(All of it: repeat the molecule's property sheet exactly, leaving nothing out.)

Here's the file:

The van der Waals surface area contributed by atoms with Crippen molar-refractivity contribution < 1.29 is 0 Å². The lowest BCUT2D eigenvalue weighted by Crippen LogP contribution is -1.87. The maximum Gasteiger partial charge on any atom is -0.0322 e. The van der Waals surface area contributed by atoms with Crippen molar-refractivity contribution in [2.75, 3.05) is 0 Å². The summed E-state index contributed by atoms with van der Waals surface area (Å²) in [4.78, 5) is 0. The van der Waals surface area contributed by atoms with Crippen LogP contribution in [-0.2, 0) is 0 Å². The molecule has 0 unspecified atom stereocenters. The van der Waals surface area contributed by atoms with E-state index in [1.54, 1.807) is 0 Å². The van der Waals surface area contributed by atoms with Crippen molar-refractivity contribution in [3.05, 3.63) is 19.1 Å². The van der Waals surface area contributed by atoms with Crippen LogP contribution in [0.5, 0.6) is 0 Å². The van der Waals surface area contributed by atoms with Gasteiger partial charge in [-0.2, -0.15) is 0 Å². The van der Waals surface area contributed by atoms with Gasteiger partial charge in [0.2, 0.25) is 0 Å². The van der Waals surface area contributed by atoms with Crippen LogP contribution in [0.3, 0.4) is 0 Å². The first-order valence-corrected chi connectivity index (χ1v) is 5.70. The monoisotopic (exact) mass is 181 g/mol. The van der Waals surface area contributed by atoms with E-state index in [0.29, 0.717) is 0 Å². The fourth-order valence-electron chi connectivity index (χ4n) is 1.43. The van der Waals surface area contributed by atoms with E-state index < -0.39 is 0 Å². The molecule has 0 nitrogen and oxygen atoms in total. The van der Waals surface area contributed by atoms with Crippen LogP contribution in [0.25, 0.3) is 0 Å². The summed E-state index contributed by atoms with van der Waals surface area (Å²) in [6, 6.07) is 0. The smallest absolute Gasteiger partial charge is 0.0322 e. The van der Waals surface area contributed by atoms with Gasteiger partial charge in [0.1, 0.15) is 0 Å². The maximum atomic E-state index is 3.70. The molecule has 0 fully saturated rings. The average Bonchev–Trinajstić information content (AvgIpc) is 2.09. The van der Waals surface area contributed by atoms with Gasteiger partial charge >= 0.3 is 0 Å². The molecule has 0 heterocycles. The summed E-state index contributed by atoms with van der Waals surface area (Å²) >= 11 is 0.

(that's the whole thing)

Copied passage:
The van der Waals surface area contributed by atoms with Crippen molar-refractivity contribution < 1.29 is 0 Å². The lowest BCUT2D eigenvalue weighted by Crippen LogP contribution is -1.87. The maximum Gasteiger partial charge on any atom is -0.0322 e. The van der Waals surface area contributed by atoms with Crippen molar-refractivity contribution in [2.75, 3.05) is 0 Å². The summed E-state index contributed by atoms with van der Waals surface area (Å²) in [4.78, 5) is 0. The van der Waals surface area contributed by atoms with Crippen LogP contribution in [-0.2, 0) is 0 Å². The molecule has 0 unspecified atom stereocenters. The van der Waals surface area contributed by atoms with E-state index in [1.54, 1.807) is 0 Å². The van der Waals surface area contributed by atoms with Crippen molar-refractivity contribution in [3.05, 3.63) is 19.1 Å². The van der Waals surface area contributed by atoms with Crippen LogP contribution in [0.5, 0.6) is 0 Å². The van der Waals surface area contributed by atoms with Gasteiger partial charge in [-0.2, -0.15) is 0 Å². The van der Waals surface area contributed by atoms with Gasteiger partial charge in [0.2, 0.25) is 0 Å². The van der Waals surface area contributed by atoms with Crippen LogP contribution in [0.3, 0.4) is 0 Å². The first-order valence-corrected chi connectivity index (χ1v) is 5.70. The monoisotopic (exact) mass is 181 g/mol. The van der Waals surface area contributed by atoms with E-state index in [0.29, 0.717) is 0 Å². The fourth-order valence-electron chi connectivity index (χ4n) is 1.43. The van der Waals surface area contributed by atoms with E-state index < -0.39 is 0 Å². The molecule has 0 nitrogen and oxygen atoms in total. The van der Waals surface area contributed by atoms with Crippen LogP contribution in [0.25, 0.3) is 0 Å². The summed E-state index contributed by atoms with van der Waals surface area (Å²) in [6, 6.07) is 0. The smallest absolute Gasteiger partial charge is 0.0322 e. The van der Waals surface area contributed by atoms with Gasteiger partial charge in [0.1, 0.15) is 0 Å². The maximum atomic E-state index is 3.70. The molecule has 0 fully saturated rings. The average Bonchev–Trinajstić information content (AvgIpc) is 2.09. The van der Waals surface area contributed by atoms with Gasteiger partial charge >= 0.3 is 0 Å². The molecule has 0 heterocycles. The summed E-state index contributed by atoms with van der Waals surface area (Å²) >= 11 is 0.